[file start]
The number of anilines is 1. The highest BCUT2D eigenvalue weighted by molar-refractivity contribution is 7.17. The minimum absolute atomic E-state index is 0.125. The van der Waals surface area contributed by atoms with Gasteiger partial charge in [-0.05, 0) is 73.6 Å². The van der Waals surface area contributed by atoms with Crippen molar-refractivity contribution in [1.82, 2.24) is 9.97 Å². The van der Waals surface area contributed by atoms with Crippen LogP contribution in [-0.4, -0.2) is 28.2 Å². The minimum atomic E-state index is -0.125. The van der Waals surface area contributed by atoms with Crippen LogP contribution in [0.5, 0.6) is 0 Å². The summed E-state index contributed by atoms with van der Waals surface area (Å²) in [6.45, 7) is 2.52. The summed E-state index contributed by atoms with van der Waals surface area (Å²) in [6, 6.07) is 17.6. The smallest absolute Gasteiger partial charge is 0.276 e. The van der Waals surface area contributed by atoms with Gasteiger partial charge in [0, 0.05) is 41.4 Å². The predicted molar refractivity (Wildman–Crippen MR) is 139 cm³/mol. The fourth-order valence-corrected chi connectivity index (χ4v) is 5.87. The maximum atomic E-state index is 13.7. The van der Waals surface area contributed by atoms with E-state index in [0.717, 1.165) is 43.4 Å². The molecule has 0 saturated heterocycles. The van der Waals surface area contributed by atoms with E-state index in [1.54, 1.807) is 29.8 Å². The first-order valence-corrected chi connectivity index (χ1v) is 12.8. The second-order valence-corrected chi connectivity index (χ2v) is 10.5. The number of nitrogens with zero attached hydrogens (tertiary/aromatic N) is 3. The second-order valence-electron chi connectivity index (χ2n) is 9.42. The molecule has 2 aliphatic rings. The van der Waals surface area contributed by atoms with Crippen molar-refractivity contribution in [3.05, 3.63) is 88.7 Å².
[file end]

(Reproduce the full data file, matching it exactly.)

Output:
The number of anilines is 1. The highest BCUT2D eigenvalue weighted by molar-refractivity contribution is 7.17. The minimum absolute atomic E-state index is 0.125. The van der Waals surface area contributed by atoms with Gasteiger partial charge in [-0.05, 0) is 73.6 Å². The van der Waals surface area contributed by atoms with Crippen molar-refractivity contribution in [1.82, 2.24) is 9.97 Å². The van der Waals surface area contributed by atoms with Crippen LogP contribution in [-0.4, -0.2) is 28.2 Å². The minimum atomic E-state index is -0.125. The van der Waals surface area contributed by atoms with Crippen LogP contribution in [0.5, 0.6) is 0 Å². The summed E-state index contributed by atoms with van der Waals surface area (Å²) in [6.45, 7) is 2.52. The summed E-state index contributed by atoms with van der Waals surface area (Å²) in [6, 6.07) is 17.6. The smallest absolute Gasteiger partial charge is 0.276 e. The van der Waals surface area contributed by atoms with Gasteiger partial charge in [0, 0.05) is 41.4 Å². The predicted molar refractivity (Wildman–Crippen MR) is 139 cm³/mol. The fourth-order valence-corrected chi connectivity index (χ4v) is 5.87. The maximum atomic E-state index is 13.7. The van der Waals surface area contributed by atoms with E-state index in [0.717, 1.165) is 43.4 Å². The molecule has 0 saturated heterocycles. The van der Waals surface area contributed by atoms with E-state index in [1.54, 1.807) is 29.8 Å². The first-order valence-corrected chi connectivity index (χ1v) is 12.8. The second-order valence-corrected chi connectivity index (χ2v) is 10.5. The number of nitrogens with zero attached hydrogens (tertiary/aromatic N) is 3. The second-order valence-electron chi connectivity index (χ2n) is 9.42. The molecule has 2 aliphatic rings. The van der Waals surface area contributed by atoms with Crippen molar-refractivity contribution in [3.05, 3.63) is 88.7 Å².